They want other kids’ parents to get them to behave online, which is truly a problem for a lot of the younger children who are sitting all day in front of the computer or in front of Zoom. They want more teacher check-ins and they want to get back to the normal school routine. It’s just not the same to look at a screen. They miss books, physical things, and the presence in the classroom.

We can take this to the higher ed level, if that’s where you’re at, by talking about how we can really help students connect with each other. How we can promote that atmosphere in our online classroom of focus on the content and on really moving into the subject matter in ways that are relevant, real life. Applying the subject to the things our students know about, and also really communicating with our students often. If your online course is asynchronous, that idea of having more teacher check-ins is a really big deal. It could be a video at the beginning of the week, one or two announcements throughout the week, and a lot of engagement and interaction in the blog or the forum.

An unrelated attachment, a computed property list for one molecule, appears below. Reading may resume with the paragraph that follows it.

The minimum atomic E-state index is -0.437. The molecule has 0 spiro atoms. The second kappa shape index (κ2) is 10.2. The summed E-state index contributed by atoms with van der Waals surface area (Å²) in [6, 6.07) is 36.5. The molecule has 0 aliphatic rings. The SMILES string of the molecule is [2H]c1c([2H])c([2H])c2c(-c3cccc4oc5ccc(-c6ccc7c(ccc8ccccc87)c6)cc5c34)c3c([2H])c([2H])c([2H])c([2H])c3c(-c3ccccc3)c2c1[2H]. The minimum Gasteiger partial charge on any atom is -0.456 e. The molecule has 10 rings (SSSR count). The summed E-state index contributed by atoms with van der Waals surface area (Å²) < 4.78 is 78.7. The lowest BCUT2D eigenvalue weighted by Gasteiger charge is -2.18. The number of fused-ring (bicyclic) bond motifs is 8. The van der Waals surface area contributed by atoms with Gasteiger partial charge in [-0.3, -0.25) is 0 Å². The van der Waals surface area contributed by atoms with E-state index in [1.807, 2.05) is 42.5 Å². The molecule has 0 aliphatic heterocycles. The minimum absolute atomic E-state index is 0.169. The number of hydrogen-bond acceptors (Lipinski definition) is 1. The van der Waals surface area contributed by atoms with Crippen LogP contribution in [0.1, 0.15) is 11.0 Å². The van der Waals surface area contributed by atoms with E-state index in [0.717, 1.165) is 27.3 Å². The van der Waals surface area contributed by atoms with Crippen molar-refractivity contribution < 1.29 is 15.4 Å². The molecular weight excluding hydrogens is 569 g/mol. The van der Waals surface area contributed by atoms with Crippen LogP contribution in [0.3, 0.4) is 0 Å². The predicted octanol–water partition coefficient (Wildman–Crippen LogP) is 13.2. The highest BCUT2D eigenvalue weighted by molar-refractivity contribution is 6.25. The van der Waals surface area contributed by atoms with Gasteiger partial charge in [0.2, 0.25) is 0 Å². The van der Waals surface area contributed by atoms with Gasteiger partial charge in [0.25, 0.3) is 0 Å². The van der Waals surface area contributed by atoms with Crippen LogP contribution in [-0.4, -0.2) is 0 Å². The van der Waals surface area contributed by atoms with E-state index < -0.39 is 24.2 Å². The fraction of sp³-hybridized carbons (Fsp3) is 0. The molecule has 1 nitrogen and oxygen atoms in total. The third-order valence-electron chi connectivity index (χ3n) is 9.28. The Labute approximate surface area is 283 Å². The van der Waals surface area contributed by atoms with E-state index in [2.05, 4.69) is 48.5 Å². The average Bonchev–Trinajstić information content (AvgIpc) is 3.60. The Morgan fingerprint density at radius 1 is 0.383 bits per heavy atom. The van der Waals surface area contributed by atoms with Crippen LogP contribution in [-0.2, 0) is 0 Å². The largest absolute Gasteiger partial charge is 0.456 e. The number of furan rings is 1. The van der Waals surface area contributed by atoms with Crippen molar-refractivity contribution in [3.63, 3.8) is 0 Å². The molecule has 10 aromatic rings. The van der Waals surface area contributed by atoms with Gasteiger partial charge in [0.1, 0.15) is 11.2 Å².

You might also consider how fast you turn around your grading, because even when a student submits an assignment and you’ve returned it five or seven days later, this is an eternity to a student. The more you can turn that around with some quality and some connection to your students quickly, the more they’re going to feel that connection with you as well.

Ways to Improve Student Engagement

And then the last area shared was student engagement. And I’ll just read all of these. Some are good things, some are suggestions for improvement:

  • Less busy work, more interaction, shorter videos, more excitement and enthusiasm.
  • Small groups are good
  • Less busy work, fewer worksheets.
  • Having my own laptop would be an improvement.
  • Actually having a virtual class would be good.
  • Sometimes teachers have been posting a lot of content and assignments and some take me 10 minutes to do.
  • Have more Google Meets learning or Zoom calls so it feels like I’m in a real classroom instead of alone. I want to ask questions.
  • If all my classes were more often, or at least at the same time of day, since I have them once a week.
  • Educational games that I can do to quiz myself on the content or with other classmates
  • Less review and more learning

Now some of those really are specific to live classes or to the K-12 system. But think about how in higher education as well, some of these things are wanted, needed, and helpful. The idea of having less busy work and more work that is relevant. Shorter videos, of course, can help students to engage faster and sample these bite-sized pieces of knowledge or instruction. And anything we can do to add excitement and enthusiasm to our teaching, that’s going to help all of our students.